The goal here is to provide just enough instruction to get testers started while remaining vague enough to allow people to explore the feature on their own. One method for providing helpful, but vague, guidance is to replace strict directions with open ended questions. Here are some examples of transitioning from direct instructions to helpful guidance.
Start with the basics. Remember that not everyone has attended a test fest before. Include a short description of test fests at the top of the test fest doc for the new testers. Even for the experienced tester, it is helpful to remind the team that the goal of a test fest is to break things. Break things now so they will not break later for real life users. Set this precedent at the top of the test fest doc. Remind testers to click all the buttons, think outside the box, try to find ways to stress test this feature the team may have missed.
More than one test fest has been derailed because the organizer did not provide clear instructions on how to access a staging environment and navigate to the feature in question. This seems like a simple step, but can be surprisingly complex. Some questions to ask when setting up instructions are do my testers:
The final, and most important, section of a test fest doc provides a way to document bugs found during testing. The goal of bug reporting is to make it easy for engineers to duplicate and fix any discovered problems after the test fest is complete.
Testers should report bugs they find directly in the test fest doc. Encourage details, screenshots, even screen recordings. At the start of a test fest this section should be incredibly short. Include an example bug to help testers get started.
Once the test fest doc is prepared, ask a coworker to try it out. Have this volunteer follow the document instructions, as a tester would, and ensure all critical steps are covered. If the testing team will include non-engineers, ensure this volunteer is, likewise, not an engineer. Engineers have expanded access to test environments and administrative permissions. Asking a non-engineer to try out your instructions will ensure that all testers can reach the proper staging environment and interact with the feature.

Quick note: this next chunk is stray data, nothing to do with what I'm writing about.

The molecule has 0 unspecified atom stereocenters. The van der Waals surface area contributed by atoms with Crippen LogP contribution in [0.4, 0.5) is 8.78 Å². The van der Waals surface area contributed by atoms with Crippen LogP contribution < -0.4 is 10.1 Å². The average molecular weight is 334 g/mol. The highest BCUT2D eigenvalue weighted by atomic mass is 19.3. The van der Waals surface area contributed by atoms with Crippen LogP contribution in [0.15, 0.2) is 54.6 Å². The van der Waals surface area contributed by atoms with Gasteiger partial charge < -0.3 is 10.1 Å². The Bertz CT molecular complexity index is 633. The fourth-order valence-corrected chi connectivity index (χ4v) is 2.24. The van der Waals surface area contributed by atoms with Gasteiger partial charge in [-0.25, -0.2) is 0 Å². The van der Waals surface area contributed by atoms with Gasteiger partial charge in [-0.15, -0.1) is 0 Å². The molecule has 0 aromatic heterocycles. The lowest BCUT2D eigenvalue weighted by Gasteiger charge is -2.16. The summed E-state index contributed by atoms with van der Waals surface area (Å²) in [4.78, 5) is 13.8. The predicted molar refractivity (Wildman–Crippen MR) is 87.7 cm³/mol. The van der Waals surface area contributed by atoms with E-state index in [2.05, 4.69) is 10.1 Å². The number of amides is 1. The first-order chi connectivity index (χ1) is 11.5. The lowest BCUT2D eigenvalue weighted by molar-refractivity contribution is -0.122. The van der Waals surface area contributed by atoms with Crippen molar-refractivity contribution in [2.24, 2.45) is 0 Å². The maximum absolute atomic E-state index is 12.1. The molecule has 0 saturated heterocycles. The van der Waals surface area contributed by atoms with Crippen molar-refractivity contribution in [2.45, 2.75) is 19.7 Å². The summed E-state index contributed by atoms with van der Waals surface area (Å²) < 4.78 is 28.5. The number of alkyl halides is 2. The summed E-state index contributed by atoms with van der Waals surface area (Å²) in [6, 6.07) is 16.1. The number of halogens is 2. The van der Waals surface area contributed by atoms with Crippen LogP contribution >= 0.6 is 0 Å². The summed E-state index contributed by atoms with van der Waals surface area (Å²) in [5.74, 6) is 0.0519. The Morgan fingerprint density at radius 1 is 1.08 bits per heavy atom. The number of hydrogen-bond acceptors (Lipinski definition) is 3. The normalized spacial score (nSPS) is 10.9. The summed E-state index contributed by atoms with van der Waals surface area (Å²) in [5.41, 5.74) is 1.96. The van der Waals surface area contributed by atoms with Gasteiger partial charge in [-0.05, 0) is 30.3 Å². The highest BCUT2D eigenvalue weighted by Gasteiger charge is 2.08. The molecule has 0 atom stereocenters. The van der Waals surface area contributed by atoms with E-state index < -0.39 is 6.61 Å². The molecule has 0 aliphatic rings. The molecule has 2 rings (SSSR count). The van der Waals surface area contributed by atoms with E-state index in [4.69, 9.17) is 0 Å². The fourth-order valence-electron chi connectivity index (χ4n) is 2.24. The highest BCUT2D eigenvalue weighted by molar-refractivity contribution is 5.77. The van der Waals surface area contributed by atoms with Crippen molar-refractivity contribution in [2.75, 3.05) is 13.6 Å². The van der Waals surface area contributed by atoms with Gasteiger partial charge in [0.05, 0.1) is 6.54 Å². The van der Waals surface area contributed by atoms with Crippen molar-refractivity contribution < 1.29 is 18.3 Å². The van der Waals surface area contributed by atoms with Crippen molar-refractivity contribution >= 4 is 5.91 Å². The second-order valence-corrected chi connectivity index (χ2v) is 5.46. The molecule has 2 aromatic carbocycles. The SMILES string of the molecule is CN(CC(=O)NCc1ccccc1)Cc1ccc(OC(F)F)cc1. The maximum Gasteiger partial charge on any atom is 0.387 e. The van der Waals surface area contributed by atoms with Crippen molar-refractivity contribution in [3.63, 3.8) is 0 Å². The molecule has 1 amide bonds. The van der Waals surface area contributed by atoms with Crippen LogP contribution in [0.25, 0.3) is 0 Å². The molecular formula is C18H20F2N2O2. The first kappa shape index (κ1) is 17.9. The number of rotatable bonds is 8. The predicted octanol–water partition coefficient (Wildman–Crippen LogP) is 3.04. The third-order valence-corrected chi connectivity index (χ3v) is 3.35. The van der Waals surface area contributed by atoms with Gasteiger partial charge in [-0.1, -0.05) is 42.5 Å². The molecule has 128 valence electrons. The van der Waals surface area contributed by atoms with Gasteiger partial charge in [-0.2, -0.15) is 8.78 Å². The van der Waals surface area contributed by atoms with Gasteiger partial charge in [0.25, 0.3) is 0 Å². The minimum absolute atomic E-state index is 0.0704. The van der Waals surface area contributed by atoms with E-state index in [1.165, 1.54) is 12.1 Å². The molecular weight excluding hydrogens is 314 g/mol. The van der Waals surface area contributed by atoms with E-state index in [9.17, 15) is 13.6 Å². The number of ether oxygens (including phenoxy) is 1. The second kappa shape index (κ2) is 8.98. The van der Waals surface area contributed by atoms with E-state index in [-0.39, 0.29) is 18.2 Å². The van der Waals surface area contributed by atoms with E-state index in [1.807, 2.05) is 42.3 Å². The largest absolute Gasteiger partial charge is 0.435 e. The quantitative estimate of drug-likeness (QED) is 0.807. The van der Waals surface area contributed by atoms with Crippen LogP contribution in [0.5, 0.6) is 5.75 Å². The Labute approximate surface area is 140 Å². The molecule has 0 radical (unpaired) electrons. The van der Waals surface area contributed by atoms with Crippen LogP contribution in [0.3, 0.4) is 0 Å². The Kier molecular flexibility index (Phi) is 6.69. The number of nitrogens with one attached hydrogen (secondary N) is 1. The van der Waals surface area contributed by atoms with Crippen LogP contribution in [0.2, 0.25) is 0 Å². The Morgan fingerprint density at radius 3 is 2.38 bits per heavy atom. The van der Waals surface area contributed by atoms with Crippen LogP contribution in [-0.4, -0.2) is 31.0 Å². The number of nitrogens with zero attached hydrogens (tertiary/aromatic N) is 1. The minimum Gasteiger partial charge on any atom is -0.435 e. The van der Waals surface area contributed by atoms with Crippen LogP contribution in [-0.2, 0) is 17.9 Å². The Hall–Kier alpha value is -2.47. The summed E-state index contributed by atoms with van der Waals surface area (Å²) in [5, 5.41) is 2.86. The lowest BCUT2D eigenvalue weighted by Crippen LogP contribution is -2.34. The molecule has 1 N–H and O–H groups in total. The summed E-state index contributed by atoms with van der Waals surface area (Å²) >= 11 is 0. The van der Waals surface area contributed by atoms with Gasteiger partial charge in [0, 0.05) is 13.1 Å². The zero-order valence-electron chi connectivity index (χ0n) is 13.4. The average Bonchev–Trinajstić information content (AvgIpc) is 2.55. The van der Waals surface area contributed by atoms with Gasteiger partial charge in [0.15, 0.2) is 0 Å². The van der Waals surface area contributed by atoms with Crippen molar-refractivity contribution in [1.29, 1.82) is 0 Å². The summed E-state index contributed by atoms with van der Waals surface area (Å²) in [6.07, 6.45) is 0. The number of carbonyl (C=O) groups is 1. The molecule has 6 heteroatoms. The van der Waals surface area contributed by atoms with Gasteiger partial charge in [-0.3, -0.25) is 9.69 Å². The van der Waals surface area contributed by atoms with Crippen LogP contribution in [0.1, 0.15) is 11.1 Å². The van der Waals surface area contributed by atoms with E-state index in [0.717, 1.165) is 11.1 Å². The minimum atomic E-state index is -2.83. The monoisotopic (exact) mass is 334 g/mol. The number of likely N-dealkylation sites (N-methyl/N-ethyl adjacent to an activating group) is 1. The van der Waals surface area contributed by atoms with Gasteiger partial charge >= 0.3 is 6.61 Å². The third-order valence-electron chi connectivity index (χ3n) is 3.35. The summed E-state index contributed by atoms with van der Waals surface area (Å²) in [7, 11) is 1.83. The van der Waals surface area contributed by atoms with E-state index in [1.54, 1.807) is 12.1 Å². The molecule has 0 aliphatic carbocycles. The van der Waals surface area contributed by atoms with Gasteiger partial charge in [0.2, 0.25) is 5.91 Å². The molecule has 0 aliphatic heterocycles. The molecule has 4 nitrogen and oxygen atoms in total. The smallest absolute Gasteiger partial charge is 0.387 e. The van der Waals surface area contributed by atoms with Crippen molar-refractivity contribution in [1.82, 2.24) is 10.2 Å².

When it comes to planning a test fest, the earlier the better. Stating the obvious, larger releases are more challenging to test than smaller releases. The more things there are to test, the less likely it is that your testers will be able to cover all edge cases. Testing in smaller batches means more focused testing, and therefore increased bug discovery.
Whenever you get the test fest on the calendar, do not forget to leave time to fix bugs discovered during the test fest. If your product needs to be deployed on Monday, do not schedule the test fest for a Friday. If this is the first time the product is in front of users, other than the engineering team, bugs will be found. Do yourself and your team a favor and plan for plenty of time to fix bugs during the work week.
Running a test fest can be stressful. I have planned several test fests where I spent an intense hour answering questions, digging into newly discovered bugs, and both worrying that testers would miss bugs and that they would find too many bugs. As the organizer, prepare for an intense hour of questions!
Remember the goal of the test fest is to find bugs, not to fix them during the meeting. Refrain from diving too far into code during a test fest and spend this designated time working with the team of testers. If a bug is found, document it and move on.
Releasing a new feature can be downright terrifying. Test fests allow teams a way to stress test their code with actual humans before it is deployed to users. Do you have any test fest tips or stories? Share them in the comments below!